Just five months after his crash at the 1987 Japanese Grand Prix, Mansell produced a sensational performance to qualify his naturally aspirated Williams second, 1.5 seconds faster than the next 'atmo' car, the Benetton-Ford of Thierry Boutsen in 7th. On the pole was Senna in his first drive for McLaren with a time almost two seconds slower than Mansell's 1987 pole time. The second row was occupied by Gerhard Berger's Ferrari and Alain Prost's McLaren. After only a small amount of testing at Imola before joining in the Rio tests due to the late finish of the car, neither Senna or Prost were happy with the balance of their McLaren MP4/4s in qualifying.

The four non-qualifiers were the Tyrrell-Ford of Julian Bailey, the turbo Zakspeeds of Piercarlo Ghinzani and Schneider, and the turbo Osella of Nicola Larini. Alex Caffi failed to pre-qualify his converted F3000 Dallara.

Race summary

On the parade lap, Senna's gear selector mechanism broke and he had to complete the lap jammed in first gear. The first start was aborted and Senna started from the spare car in the pits. At the second start, Alain Prost with no one in front of him due to Senna's absence, won the start and put in one of his famous first laps that saw him lead by almost 2 seconds, with Mansell in 2nd place, though he was soon passed by Berger's Ferrari. On lap 19, the temperature gauge showed that the Williams was overheating (at the first aborted start Mansell had been forced to drive off around the track, thankfully without penalty, due to his Judd V8 already overheating on the grid). He entered the pits to investigate, handing third to Nelson Piquet in his Lotus; during the process, Mansell stalled his engine.

Senna was making a remarkable drive from the rear of the grid, climbing to 21st on lap 1 (after almost colliding with the March of his former flatmate Maurício Gugelmin who suffered gearbox failure less than 50 metres after the start of his debut race and pulled to the inside of the track as Senna was leaving the pits), 15th on lap 4, 8th on lap 10, into the points on lap 13 and by lap 20 was in second place after passing Piquet on the back straight following a pit stop to Berger.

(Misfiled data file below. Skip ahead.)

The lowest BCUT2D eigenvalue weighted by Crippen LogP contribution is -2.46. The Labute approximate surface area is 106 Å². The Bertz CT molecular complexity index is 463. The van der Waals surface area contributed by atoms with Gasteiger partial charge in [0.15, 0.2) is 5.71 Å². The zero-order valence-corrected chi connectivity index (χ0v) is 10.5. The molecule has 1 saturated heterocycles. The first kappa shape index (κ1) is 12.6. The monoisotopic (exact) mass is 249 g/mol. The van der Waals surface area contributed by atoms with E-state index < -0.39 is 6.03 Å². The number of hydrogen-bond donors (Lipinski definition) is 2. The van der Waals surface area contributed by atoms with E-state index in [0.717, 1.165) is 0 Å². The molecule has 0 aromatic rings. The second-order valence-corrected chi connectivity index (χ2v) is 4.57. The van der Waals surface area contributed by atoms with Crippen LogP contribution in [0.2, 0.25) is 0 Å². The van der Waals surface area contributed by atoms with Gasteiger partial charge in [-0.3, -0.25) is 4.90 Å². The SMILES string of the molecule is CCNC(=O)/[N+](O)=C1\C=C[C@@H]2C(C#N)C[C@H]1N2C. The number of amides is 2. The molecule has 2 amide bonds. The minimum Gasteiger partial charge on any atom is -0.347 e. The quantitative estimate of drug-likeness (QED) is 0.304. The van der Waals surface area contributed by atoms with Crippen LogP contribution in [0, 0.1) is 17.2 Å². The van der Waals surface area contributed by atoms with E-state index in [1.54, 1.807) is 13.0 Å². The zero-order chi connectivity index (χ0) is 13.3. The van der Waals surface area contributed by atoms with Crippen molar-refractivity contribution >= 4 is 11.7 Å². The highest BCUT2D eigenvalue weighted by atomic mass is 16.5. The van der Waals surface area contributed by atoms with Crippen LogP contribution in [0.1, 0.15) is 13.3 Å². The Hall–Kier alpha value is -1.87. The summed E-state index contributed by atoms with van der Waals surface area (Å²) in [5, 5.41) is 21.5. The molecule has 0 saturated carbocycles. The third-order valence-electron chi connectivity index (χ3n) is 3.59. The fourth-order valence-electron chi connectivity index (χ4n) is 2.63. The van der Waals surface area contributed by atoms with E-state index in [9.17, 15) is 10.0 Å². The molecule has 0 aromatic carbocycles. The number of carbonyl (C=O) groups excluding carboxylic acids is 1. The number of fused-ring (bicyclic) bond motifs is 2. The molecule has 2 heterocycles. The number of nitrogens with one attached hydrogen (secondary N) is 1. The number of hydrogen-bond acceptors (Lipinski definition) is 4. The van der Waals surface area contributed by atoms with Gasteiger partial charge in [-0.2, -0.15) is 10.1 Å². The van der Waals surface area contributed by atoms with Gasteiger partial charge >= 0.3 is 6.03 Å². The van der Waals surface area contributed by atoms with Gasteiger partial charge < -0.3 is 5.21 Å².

Prost pitted on lap 26 without losing the lead, and Senna pitted a lap later. During his stop Senna stalled his Honda engine and dropped to sixth place. Shortly afterwards he was shown the black flag and disqualified for changing cars after the green flag had been shown following the parade lap, a move that was not allowed (McLaren should have known this as Prost suffered the same fate at the 1986 Italian Grand Prix). Over the last 10 laps of the race Berger closed to within 10 seconds of leader Prost, but the Frenchman was merely pacing himself and Berger was unable to catch him.

Piquet, the reigning World Champion, came home third in his first drive for Lotus ahead of Derek Warwick in the Arrows-Megatron. Michele Alboreto in the second Ferrari and Satoru Nakajima in the second Lotus rounded out the points with 5th and 6th places. The first atmospheric car to finish was the Benetton-Ford of Thierry Boutsen. Nakajima and Boutsen both finished a lap down on Prost in 7th place. The first race of FISA's new equivalency formula in a bid to make the 'atmos' competitive had seen turbos still take all the points on offer.



Pos No Driver Constructor Q1 Q2 Gap
1 12 Ayrton Senna McLaren-Honda 1:30.218 1:28.096
2 5 Nigel Mansell Williams-Judd 1:30.928 1:28.632 +0.536
3 11 Alain Prost McLaren-Honda 1:31.975 1:28.782 +0.686
4 28 Gerhard Berger Ferrari 1:32.123 1:29.026 +0.930
5 1 Nelson Piquet Lotus-Honda 1:32.888 1:30.087 +1.991
6 27 Michele Alboreto Ferrari 1:32.523 1:30.114 +2.018
7 20 Thierry Boutsen Benetton-Ford 1:32.060 1:30.140 +2.044
8 6 Riccardo Patrese Williams-Judd 1:34.070 1:30.439 +2.343
9 16 Ivan Capelli March-Judd 1:33.546 1:30.929 +2.833
10 2 Satoru Nakajima Lotus-Honda 1:33.293 1:31.280 +3.184
11 17 Derek Warwick Arrows-Megatron 1:34.323 1:31.713 +3.617
12 19 Alessandro Nannini Benetton-Ford 1:31.722 1:32.748 +4.626
13 15 Maurício Gugelmin March-Judd 1:34.037 1:31.833 +3.737
14 22 Andrea de Cesaris Rial-Ford 1:34.988 1:32.275 +4.179
15 18 Eddie Cheever Arrows-Megatron 1:33.787 1:32.843 +4.747
16 30 Philippe Alliot Lola-Ford 1:35.930 1:32.933 +4.837
17 29 Yannick Dalmas Lola-Ford 1:36.832 1:33.408 +5.312